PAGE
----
Things I love #3: The sound of rain by George Qin

Choose a job you love, and you will never have to work a day in your life
— Confucius

I’d like to take a bit of time to write about my relationship with my profession. Architecture has never felt like work or a career path to me. I used to think that I chose Architecture because it was my calling, but now I think - perhaps architecture chose me. To describe it as anything less than something at the core of my being would be selling it short. To me, architecture is an expression of love.

What the hell is this guy smoking?
— you right now, probably
The first people (those who crawled out of the caves and into the daylight) built houses- not for themselves, but for the ones that they loved.
— A vague memory from an architecture lecture I once attended as a student to which I was only half paying attention, given by a lecturer who I don’t remember. But I think it was a man. And I think he was old. Also I may have dreamed up the entire thing, since the other half of me was asleep.

The concept of a house encapsulates our need for more than just shelter: the hope for a better living standard, a refuge from the world when it becomes too much to bear, and the spirit (or ‘essence’) of a home. Because home isn't a place. Home is a feeling. It’s an attachment so deeply rooted into our psychology that the very thought of having a home to return to is a comforting emotional anchor. (That’s why a large problem with homelessness is mental illness. Not having a safe physical space of one’s own to keep grounded can really affect mental stability.) It isn’t strange that in some cultures, a house or an apartment is considered a customary wedding gift to a spouse. It’s a physical manifestation of their care, their wish to provide security and comfort. A house is the starting point for a home, and a home is the starting point for a family.

Of course, as time marched on, people eventually needed more typologies of living spaces. People needed places to shop or trade. They needed places to work and places to learn. Places to eat. Places to see art and experience history. To swim, exercise, play sports, laugh, be entertained, heal, play music, dance, party, make love, read books, relax… Places to experience the nuances and aspects of life. Places to live. (And even- somewhere to urinate and defecate)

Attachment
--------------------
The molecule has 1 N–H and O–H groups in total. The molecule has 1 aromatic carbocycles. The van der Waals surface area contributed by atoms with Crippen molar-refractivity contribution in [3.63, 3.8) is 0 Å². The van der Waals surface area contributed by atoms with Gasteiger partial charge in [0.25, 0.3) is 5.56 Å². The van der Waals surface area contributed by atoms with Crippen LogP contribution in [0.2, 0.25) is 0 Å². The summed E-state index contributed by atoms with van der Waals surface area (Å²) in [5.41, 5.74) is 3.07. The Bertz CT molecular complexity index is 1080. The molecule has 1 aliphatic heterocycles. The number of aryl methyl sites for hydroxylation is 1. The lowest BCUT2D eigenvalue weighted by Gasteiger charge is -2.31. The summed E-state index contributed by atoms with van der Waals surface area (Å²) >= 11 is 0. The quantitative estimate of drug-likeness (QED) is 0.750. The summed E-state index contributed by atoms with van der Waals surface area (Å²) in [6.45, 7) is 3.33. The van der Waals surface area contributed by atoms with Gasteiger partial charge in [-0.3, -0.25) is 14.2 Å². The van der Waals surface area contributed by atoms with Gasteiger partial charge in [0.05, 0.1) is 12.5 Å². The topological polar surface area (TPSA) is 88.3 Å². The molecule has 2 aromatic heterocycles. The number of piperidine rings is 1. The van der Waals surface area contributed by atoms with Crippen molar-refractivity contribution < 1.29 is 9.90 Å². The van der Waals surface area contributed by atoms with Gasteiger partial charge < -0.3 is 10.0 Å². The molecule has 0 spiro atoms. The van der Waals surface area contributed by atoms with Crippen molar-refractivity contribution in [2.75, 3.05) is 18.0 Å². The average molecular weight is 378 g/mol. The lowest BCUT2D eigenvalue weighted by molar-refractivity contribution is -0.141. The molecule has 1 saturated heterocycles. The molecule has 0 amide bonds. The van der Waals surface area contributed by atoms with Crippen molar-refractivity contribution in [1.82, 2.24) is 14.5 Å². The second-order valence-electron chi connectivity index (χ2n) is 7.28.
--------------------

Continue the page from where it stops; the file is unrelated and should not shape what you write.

And that’s what architects are supposed to be: Experts at living. When someone talks to me about “End-user focused, data-driven design”, what I actually hear is: “We care about how people live, and we want to create beautiful spaces built around that concept”. And that, truly is something to be admired. That’s why it’s so important to listen to people. To be aware of all the forces that mould and shape a design. From building codes to infrastructure, to politics, to economics, to engineering and services design, to acoustic and privacy concerns, to environmental laws and waste management strategies, to law and standards, to materials and aesthetics; to people (and sometimes, pets and animals too).

Experts often have a difficult time defining what architecture even is, because it can be so difficult to draw the defining line between architecture and everything else. Is architecture the building that exists in solid brick, concrete, glass and steel? Or is it the negative spaces, the spaces that these things enclose and shelter, the spaces that we actually occupy and experience? Is it a malleable process of continuous review, rationalisation and contextualisation? Or is it just the final product, as built, and invoiced for? Or is it more ephemeral than all of that? Just that indescribable je ne sais quoi  that gives us a sense of place. The answer to all of that, is 'Yes'. Architecture is everything and nothing, simultaneously. Just as vacuous and empty as the streetscape that surrounds it, only a little more.. beautiful.

-but Architecture isn’t about all of that. Architecture is about Art. And Art is about Life.
— From another one of those lectures, but this time it was a woman. brunette, probably in her early 40’s by now. I’m bad with names..

In a sense - architecture isn’t really that important. It takes a backseat to all the other defining factors - some would even say that it’s about the amalgamation of all of these things into a building - in an ‘all-encompassing but not really existing’ sort of way. Something.. mystical.

God is in the details
— Ludwig Mies van der Rohe, in "On restraint in Design" in The New York Herald Tribune (28 June 1959)

For every architecture job interview I think I’ve ever attended, they’re always quick to imply the importance of “something more important than architecture”, but they never go into specifics about what that is exactly. I think what they really mean by that is listening, and finding the right balance, in all things. But to tell the truth? What could be more important than architecture? What could be more important than love? Nothing. Nothing is more important than architecture. Architecture is love. Architecture is life. And life, as you know, is just a test. A test to see if we can understand the message of the universe, to discover if we can find meaning amidst mundanity and suffering, to hear the soft whispers - in the sound of rain. 

It’s easy, really. Just listen.

I’ll leave you with a small architecture joke-riddle that I thought up:

What’s the opposite of a Buddhist Monastery?



A courthouse.